"If I can read the subtitles," I reminded him, "I won't always be asking you what's going on.You'll be able to watch the movie uninterrupted."

He agreed to the subtitles.

It took watching a few movies together with the subtitles turned on, but guess what? Now Kent turns them on without my even asking.

Is it because he finds it helpful in understanding the dialogue or is it because it keeps me from disturbing him with my questions while we watch?

I'll have to ask him.

But not during a movie.

Sunday, July 10, 2011

Jeans Quilts - Thanks for the memories, Joel Craft

I always wanted one of those really cool quilts people make out of their old jeans. Everybody loves a great pair of jeans. We all have our favorites. We break them in and they're soft and comfy. A great pair of jeans can become a dear friend. (Hey, some of us have a harder time making friends than other people do.) And then we can turn them into a quilt and cherish the memories we made while wearing them.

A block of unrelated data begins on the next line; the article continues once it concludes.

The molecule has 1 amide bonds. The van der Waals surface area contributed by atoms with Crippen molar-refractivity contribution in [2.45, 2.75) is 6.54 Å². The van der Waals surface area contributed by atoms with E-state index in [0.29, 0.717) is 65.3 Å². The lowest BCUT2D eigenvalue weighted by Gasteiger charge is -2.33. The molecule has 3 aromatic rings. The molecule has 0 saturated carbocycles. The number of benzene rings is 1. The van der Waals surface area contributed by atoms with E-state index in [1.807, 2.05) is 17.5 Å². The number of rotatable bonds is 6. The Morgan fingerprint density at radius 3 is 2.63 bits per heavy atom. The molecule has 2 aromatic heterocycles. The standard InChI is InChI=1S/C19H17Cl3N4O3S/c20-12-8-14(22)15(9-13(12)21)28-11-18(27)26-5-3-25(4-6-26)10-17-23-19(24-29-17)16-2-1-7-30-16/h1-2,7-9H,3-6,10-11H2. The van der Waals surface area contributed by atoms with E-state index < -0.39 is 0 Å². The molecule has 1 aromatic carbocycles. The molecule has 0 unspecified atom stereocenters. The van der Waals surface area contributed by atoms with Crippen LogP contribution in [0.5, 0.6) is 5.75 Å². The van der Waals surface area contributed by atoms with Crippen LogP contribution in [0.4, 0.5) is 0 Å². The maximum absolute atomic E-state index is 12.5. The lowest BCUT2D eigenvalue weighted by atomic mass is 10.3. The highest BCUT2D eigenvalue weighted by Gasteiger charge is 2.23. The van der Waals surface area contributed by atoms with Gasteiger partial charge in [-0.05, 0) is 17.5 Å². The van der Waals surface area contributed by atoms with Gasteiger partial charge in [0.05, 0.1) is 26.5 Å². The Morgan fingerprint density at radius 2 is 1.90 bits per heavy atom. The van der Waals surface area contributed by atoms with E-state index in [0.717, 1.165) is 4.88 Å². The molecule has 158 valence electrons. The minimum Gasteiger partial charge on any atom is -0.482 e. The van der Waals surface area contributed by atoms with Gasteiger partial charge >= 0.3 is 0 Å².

Yes, I always wanted a jeans quilt. Only one problem: I'm not a saver (see March 12, 2010 post Just Get Rid Of It!). When our jeans wear out, I assess their condition and then either throw them away or donate them to Deseret Industries. What I don't do is fold them neatly, stack them in a cardboard box, and tuck the box away in a corner of my basement just in case. Just in case times get really hard and I decide to patch them? Just in case we have a war on the home front and I need to rip them into bandages? Just in case I ever get enough to make one of those really cool quilts? It always seemed to me like it would take way too long to save enough for a whole quilt. And besides, I knew I'd never fold them neatly, stack them in a cardboard box and tuck them away in a corner of my basement. I'd wad them up and stick them under the bed. They'd stay there until it made me crazy to think about their being under there, and then I would get rid of them. So why not get rid of them from the start?